I also find it quite interesting from an educational perspective to for example have four different curve types. Few actually know how a contrast curve affects color, but RT can demonstrate this really well. We have standard RGB curve (ie Capture One way), we have Adobe's film-like curve (close but not same to RGB), a more color-neutral weigthed curve and the theoretically neutral luminance curve (but will actually produce a perceptually desaturated result). Likewise we allow selecting different demosaicers, which in a streamlined user-friendly app would be an auto-choice of course.

So if you ask me I actually prefer if we don't make it too user-friendly but instead leave options for the user to experiment with various processing methods. User-friendly means cutting away all but one tool for making a specific task, reduce slider ranges to not include "crazy range", and make many settings automatic. While this would make it more competitive with Lightroom and C1, it would also rob the user of understanding of how digital photography works. RT is "rawer", while commercial tools try to immitate film behaviour.

That said RT can be used quite efficiently, with your own custom profiles and reducing the number of tools you use.

My own pet hate of RT is the default profile which enables auto-levels ("auto tone"), typically works well for high contrast landscape images but sucks for everything else (there's an ongoing debate of replacing it). You can replace that default profile with your own though, which is what I have done, with just a DCP and a curve.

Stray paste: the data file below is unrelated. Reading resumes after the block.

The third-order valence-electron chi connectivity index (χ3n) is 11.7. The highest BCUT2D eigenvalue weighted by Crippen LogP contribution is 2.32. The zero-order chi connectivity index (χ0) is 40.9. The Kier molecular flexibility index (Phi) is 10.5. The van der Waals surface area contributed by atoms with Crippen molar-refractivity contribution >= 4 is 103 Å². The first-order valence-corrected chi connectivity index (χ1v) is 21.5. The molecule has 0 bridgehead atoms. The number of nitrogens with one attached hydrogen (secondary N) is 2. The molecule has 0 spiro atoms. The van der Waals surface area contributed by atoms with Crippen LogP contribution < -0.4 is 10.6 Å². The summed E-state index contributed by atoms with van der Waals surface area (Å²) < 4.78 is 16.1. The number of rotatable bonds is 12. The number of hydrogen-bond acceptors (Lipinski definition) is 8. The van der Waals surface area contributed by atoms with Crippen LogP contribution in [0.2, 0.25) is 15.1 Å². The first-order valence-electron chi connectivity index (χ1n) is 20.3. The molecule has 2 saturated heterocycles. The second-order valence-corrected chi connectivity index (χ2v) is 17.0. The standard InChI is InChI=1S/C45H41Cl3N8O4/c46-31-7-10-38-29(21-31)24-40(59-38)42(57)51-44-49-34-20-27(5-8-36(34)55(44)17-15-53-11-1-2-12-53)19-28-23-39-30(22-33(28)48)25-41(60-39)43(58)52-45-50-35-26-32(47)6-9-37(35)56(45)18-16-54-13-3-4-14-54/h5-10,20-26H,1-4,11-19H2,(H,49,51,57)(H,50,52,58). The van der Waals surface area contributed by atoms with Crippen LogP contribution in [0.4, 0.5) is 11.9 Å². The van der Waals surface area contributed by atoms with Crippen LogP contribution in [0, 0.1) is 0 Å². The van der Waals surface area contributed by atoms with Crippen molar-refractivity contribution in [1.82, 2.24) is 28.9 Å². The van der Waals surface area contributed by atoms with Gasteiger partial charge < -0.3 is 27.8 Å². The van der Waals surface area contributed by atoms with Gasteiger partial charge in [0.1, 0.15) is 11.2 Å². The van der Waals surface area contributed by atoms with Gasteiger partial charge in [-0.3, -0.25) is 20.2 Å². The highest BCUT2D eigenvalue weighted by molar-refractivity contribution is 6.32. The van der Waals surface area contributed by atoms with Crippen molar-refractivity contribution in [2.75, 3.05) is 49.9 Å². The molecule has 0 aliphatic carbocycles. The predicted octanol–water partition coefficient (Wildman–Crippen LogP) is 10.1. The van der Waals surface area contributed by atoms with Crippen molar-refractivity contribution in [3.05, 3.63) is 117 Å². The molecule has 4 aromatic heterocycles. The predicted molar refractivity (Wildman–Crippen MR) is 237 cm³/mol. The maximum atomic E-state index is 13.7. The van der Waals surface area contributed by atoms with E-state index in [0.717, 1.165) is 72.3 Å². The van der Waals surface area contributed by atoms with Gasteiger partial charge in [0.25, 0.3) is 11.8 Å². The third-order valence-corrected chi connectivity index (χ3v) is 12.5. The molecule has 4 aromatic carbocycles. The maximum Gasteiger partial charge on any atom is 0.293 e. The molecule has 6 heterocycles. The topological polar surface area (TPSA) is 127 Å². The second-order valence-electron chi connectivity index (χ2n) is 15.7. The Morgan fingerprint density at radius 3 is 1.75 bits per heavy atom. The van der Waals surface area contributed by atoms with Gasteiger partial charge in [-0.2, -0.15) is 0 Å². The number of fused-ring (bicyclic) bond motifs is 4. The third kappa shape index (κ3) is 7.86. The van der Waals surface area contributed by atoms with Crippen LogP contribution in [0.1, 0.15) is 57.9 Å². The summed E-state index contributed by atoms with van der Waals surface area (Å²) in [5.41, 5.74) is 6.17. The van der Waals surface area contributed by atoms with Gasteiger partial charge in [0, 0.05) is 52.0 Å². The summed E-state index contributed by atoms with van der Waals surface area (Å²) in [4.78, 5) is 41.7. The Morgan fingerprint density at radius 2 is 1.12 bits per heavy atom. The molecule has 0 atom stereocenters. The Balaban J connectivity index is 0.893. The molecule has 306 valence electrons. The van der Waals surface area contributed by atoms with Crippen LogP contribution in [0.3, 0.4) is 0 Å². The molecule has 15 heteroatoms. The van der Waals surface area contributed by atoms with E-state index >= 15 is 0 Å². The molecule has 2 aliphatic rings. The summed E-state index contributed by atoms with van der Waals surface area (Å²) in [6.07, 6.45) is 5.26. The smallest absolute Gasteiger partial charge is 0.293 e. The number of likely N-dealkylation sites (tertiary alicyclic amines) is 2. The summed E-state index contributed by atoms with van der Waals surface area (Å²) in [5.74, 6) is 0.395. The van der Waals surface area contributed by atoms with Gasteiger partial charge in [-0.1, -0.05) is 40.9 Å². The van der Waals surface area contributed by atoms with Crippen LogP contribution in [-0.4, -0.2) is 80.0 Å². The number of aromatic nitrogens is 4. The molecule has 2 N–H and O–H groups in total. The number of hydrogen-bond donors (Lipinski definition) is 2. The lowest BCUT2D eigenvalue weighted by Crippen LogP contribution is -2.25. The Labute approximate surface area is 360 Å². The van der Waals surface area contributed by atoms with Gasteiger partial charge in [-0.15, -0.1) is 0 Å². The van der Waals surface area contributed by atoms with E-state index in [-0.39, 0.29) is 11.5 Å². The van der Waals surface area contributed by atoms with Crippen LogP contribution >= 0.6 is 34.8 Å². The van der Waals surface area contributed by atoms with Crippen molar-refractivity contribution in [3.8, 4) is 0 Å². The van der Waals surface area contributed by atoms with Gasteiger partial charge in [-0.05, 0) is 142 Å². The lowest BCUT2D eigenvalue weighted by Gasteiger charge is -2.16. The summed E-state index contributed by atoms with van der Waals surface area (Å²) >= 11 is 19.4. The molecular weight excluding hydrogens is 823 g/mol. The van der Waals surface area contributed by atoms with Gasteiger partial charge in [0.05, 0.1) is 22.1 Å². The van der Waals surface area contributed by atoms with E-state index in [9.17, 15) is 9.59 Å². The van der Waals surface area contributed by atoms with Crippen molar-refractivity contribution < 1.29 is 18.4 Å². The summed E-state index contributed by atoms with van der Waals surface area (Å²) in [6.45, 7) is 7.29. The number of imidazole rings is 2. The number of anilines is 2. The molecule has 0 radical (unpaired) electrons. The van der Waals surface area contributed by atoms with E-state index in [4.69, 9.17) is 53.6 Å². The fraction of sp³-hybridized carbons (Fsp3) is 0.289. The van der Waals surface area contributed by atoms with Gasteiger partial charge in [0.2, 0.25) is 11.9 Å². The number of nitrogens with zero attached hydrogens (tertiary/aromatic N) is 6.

As a Lightroom and C1 owner I enjoy the possibilty to use both Lightroom DCPs and C1 ICCs in RT. For my MF back I use a custom DCP, but when I casually process files from my compact I generally use ICCs from C1 (which I think has better color than Adobe). Note that C1 ICC are designed to be used with a standard (RGB) curve, and Lightroom DCPs with a film-curve if you want to replicate their looks.

 on: Today at 04:29:12 AM 
Started by vazuw55 - Last post by Geedorama
It's not an easy, conventional picture to like, but that's just what makes me like kinda grows on you.

 on: Today at 03:57:03 AM 
Started by BartvanderWolf - Last post by NicolasRobidoux
My main concern (well, one of them) as a photographer is the accuracy of color blending when downsampling (e.g. for Web publishing), which by definition requires linear light space. The example image from Eric Brasseur's web page holds up better in (also my current) linear light resampling than in a different gamma, or even a partial linear gammas blend.
See If there is clipping, the "by definition" is bent. Brasseur used (TTBOMK) bilinear: no overshoots, no clipping. Boringly soft, yet aliased. (Gotta run.)
P.S. Moire is another example of why it may not pay to worship the linear light god to idolatry level: A non-linear light resampling/sharpening method that is sharp and yet avoids moire beats a linear light that does. The "thought experiment" I linked above assumes that the pixel values we get are representative of the result of filtering at infinite density and locally averaging somehow. Near identity transformations (resize down by one half of one percent) often violate this.
P.S. I don't mean to trivialize how important linear light is. I just mean that it should be treated as a harsh mistress, not a god. A powerful tool, not a panacea.

 on: Today at 03:53:38 AM